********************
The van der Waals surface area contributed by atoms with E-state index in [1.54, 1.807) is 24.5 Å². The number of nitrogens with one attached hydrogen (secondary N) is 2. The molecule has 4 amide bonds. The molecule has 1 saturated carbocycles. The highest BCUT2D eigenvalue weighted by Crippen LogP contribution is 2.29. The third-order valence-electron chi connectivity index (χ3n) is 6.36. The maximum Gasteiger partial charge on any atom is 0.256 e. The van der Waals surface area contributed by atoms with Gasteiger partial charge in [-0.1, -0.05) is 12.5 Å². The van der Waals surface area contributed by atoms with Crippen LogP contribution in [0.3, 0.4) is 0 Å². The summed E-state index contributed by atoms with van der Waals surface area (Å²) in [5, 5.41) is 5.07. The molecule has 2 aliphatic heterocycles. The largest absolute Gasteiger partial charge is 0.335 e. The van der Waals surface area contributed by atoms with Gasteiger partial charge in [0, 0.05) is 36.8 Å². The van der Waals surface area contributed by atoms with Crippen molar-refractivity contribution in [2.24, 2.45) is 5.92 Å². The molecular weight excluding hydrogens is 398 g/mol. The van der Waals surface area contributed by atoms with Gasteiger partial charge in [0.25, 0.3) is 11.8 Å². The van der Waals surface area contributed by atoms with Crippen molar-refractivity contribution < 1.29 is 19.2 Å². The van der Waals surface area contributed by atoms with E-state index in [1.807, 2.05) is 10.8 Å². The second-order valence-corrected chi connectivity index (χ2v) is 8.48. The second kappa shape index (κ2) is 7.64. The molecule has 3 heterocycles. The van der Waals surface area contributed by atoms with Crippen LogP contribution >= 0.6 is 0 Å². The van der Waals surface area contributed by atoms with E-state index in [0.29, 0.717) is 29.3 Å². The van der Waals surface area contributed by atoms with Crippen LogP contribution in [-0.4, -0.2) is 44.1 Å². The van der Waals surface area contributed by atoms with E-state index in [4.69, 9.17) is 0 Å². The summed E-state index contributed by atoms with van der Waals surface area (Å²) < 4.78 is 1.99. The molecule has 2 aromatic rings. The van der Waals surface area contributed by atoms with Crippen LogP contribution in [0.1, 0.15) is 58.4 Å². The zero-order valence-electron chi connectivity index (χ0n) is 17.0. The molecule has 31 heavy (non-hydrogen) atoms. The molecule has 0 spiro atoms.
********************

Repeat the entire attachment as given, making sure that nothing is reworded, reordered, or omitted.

The van der Waals surface area contributed by atoms with E-state index in [1.54, 1.807) is 24.5 Å². The number of nitrogens with one attached hydrogen (secondary N) is 2. The molecule has 4 amide bonds. The molecule has 1 saturated carbocycles. The highest BCUT2D eigenvalue weighted by Crippen LogP contribution is 2.29. The third-order valence-electron chi connectivity index (χ3n) is 6.36. The maximum Gasteiger partial charge on any atom is 0.256 e. The van der Waals surface area contributed by atoms with Gasteiger partial charge in [-0.1, -0.05) is 12.5 Å². The van der Waals surface area contributed by atoms with Crippen LogP contribution in [0.3, 0.4) is 0 Å². The summed E-state index contributed by atoms with van der Waals surface area (Å²) in [5, 5.41) is 5.07. The molecule has 2 aliphatic heterocycles. The largest absolute Gasteiger partial charge is 0.335 e. The van der Waals surface area contributed by atoms with Gasteiger partial charge in [0, 0.05) is 36.8 Å². The van der Waals surface area contributed by atoms with Crippen molar-refractivity contribution in [2.24, 2.45) is 5.92 Å². The molecular weight excluding hydrogens is 398 g/mol. The van der Waals surface area contributed by atoms with Gasteiger partial charge in [0.25, 0.3) is 11.8 Å². The van der Waals surface area contributed by atoms with Crippen molar-refractivity contribution < 1.29 is 19.2 Å². The van der Waals surface area contributed by atoms with E-state index in [1.807, 2.05) is 10.8 Å². The second-order valence-corrected chi connectivity index (χ2v) is 8.48. The second kappa shape index (κ2) is 7.64. The molecule has 3 heterocycles. The van der Waals surface area contributed by atoms with Crippen LogP contribution >= 0.6 is 0 Å². The van der Waals surface area contributed by atoms with E-state index in [0.29, 0.717) is 29.3 Å². The van der Waals surface area contributed by atoms with Crippen LogP contribution in [-0.4, -0.2) is 44.1 Å². The van der Waals surface area contributed by atoms with E-state index in [4.69, 9.17) is 0 Å². The summed E-state index contributed by atoms with van der Waals surface area (Å²) < 4.78 is 1.99. The molecule has 2 aromatic rings. The van der Waals surface area contributed by atoms with Crippen LogP contribution in [0.1, 0.15) is 58.4 Å². The zero-order valence-electron chi connectivity index (χ0n) is 17.0. The molecule has 31 heavy (non-hydrogen) atoms. The molecule has 0 spiro atoms.